However, you'll be surprised to learn that, according to James O'Shaughnessy's research, high financial leverage doesn't necessarily mean that the stock will perform poorly. In his studies, he considers the entire U.S. stock market and divides the stocks into 10 deciles according to their financial leverage. Shares in the lowest decile (those with the lowest financial leverage) performed much worse than those in the highest decile (those with the highest financial leverage). It seems that the market punishes stocks that are managed too conservatively because low financial leverage can lead to low returns.

What's more, the equity multiplier alone can't tell you much about the business. A company with high financial leverage may be safer than a company with a lower one if it generates much more cash flow to cover that debt.

Not surprisingly, the same research demonstrates that companies with low cash flow to total debt drastically underperform the market. In the 45-year backtest period between 1964 and 2009, stocks in the lowest decile for cash flow to total debt generated a 2.41% CAGR compared to the 11.22% CAGR of the overall market. If you don't want to underperform the market, you should definitely check in which decile your stocks are. You can check that with the Finbox data explorer (with the same process we used for the current ratio).

### 5) Long Term Debt To Equity

Long Term Debt To Equity: LT Debt / Shareholders Equity

This is another financial leverage ratio that tells you how the company is financing its growth. The same considerations made above also apply to this ratio. High debt doesn't necessarily mean bad performance. You must consider all the other factors related to debt: What sector does the company operate in? Does the company generate enough cash flow to cover that debt? What is the company using that debt for?

As of May 04, 2020, the sectors with the highest debt to equity ratio are Utilities, Real Estate, and Consumer Discretionary.

You can get stats and graphs like this directly in Excel with the Finbox Excel Add-in

## Balance Sheet Analysis: Efficiency Ratios

Efficiency ratios help you evaluate how well a company manages its assets. These balance sheet metrics are really important because they can make the difference between a stock that underperforms the market and one that outperforms it.

### 6) Asset Turnover Ratio

Asset Turnover = Revenue/Average Total Assets

Asset turnover is used by investors to determine the value of a business's revenue relative to its assets. This ratio is typically used to measure how efficiently a company is using its assets to generate revenue. A higher asset turnover ratio indicates a more efficient business that is generating more revenue for every dollar of assets.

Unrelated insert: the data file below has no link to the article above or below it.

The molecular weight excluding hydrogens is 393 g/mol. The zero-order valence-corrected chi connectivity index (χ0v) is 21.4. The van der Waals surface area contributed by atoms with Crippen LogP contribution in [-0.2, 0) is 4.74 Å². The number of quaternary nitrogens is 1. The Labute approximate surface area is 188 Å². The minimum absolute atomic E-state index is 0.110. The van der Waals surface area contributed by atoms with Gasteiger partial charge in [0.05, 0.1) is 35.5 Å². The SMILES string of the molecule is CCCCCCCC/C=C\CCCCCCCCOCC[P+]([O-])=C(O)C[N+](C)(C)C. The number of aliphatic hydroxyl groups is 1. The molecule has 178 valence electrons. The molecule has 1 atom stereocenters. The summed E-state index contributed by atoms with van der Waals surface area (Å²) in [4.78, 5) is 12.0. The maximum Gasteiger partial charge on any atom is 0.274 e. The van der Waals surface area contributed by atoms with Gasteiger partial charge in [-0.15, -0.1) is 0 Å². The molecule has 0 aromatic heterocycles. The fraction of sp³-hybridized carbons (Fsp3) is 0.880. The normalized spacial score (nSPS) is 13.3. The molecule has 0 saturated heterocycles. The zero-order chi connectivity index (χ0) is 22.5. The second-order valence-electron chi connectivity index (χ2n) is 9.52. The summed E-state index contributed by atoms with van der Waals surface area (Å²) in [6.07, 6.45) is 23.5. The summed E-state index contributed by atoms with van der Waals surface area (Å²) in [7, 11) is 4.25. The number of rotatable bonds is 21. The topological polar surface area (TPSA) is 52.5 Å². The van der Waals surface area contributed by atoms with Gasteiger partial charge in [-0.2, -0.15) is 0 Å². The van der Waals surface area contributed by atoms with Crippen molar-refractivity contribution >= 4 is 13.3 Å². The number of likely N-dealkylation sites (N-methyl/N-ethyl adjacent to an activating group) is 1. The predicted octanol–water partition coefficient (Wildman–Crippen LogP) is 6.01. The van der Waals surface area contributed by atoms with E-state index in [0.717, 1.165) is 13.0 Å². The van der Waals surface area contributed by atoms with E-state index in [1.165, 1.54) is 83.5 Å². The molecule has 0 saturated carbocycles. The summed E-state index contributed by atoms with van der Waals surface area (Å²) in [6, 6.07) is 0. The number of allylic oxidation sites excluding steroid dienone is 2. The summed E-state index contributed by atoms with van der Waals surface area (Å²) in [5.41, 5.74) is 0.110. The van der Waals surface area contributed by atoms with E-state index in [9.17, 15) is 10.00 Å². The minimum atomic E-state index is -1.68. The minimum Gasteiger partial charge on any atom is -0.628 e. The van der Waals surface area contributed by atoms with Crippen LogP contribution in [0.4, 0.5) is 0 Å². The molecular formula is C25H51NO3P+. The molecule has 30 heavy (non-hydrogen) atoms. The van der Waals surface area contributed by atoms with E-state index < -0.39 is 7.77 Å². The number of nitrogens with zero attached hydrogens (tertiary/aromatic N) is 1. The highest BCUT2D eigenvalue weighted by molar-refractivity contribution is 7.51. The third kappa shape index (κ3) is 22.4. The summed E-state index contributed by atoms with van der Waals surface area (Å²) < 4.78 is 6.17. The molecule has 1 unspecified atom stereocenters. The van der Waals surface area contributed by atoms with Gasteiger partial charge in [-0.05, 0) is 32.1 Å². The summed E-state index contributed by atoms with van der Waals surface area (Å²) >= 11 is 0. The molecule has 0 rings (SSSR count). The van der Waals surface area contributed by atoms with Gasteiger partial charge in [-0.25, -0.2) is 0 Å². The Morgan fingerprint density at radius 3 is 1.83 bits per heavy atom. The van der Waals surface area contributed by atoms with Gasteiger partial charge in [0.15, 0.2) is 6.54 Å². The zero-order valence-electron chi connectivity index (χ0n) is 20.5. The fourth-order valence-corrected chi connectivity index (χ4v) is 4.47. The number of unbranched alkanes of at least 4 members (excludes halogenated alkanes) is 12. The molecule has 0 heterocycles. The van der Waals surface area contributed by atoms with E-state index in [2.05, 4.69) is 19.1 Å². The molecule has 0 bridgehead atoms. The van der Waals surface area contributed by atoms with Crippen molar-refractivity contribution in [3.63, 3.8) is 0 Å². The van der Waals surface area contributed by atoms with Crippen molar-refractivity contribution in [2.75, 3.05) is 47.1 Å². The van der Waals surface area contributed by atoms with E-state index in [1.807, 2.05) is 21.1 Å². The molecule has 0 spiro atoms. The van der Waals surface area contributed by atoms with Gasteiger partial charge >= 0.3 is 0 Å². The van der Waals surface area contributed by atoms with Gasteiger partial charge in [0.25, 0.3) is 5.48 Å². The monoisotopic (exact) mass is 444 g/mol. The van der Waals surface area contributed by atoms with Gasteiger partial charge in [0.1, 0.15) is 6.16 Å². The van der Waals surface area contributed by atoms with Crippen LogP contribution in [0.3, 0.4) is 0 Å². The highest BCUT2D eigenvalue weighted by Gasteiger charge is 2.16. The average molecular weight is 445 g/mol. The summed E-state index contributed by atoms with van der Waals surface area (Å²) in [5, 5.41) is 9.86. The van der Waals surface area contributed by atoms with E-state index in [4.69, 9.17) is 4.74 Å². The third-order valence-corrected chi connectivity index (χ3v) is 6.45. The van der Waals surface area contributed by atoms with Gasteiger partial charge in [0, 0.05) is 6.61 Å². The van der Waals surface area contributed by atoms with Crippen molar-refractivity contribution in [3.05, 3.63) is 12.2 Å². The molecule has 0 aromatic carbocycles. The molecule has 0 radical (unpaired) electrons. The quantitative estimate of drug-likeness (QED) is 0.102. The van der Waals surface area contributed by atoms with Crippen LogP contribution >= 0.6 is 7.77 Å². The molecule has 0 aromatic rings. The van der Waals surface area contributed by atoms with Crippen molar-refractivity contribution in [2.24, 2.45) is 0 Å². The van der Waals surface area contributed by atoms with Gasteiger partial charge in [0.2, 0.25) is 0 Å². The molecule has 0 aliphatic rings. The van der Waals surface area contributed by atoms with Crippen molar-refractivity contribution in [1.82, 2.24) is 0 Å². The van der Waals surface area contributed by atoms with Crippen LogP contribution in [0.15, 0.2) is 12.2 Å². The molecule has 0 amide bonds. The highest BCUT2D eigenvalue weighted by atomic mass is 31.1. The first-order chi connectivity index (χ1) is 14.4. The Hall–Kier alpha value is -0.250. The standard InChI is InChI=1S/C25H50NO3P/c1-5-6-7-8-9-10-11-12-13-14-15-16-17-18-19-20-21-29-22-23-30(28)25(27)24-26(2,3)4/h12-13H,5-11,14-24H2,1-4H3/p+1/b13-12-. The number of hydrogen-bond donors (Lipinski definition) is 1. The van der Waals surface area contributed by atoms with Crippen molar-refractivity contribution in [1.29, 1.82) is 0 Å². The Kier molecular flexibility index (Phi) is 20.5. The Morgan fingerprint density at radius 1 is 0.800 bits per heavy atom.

According to research carried out by James O'Shaughnessy, in the 45-year backtest period between 1964 and 2009, stocks in the lowest decile for Asset Turnover generated a 7.64% CAGR compared to the 11.22% CAGR of the overall market. At the same time, stocks in the highest decile (those with a high Asset Turnover ratio) generated a 13% CAGR, beating the market. You can find the top 100 stocks with the highest asset turnover ratio using this stock screener.

Source: Author's graph based on James O.Shaughnessy's Research

### 7) Days Inventory Outstanding

Days Inventory Outstanding = 365*(Average Inventory / COGS)

Days Inventory Outstanding (DIO), also known as days sales of inventory (DSI), measures the average number of days that a company takes to turn its inventory in sales. It tells you how well a company manages its inventory.

### 8) Days Sales Outstanding

Days Sales Oustanding = 365*(Average Account Receivables / Credit Sales)

Days sales outstanding (DSO) is the average number of days it takes for a company to collect cash from sales made on credit.

How many times do you hear the expression "Cash Is King"? Well, this is exactly the case. Since a company cannot use the credit it holds to pay its expenses and invest in the business, it must collect the cash as quickly as possible.

### 9) Days Payables Outstanding

Days Payables Oustanding = 365*(Account Payables / COGS)

Days payables outstanding (DPO) measures the average number of days it takes for a company to pay its suppliers.

In this case, it is the opposite of what we said above. A higher ratio gives the company much more flexibility in managing the business. At the same time, a too high ratio could be a warning sign that the company has some difficulties in paying its suppliers. The DPO is good if it is in line with the sector average. You can check that easily with the Finbox data explorer.

### 10) Cash Conversion Cycle

Cash Conversion Cycle: DIO+DSO-DPO

Although it may seem a bit difficult at first, the cash conversion cycle is a very simple concept. It simply tells you how much time passes between the time the company uses cash to pay suppliers, and the time it receives cash from its customers.

A lower cash conversion cycle is better since it means the company is collecting cash quickly from its customers and, at the same time, has more flexibility in paying its suppliers.

## Balance Sheet Analysis: Video Explanation

### Manuel Bleve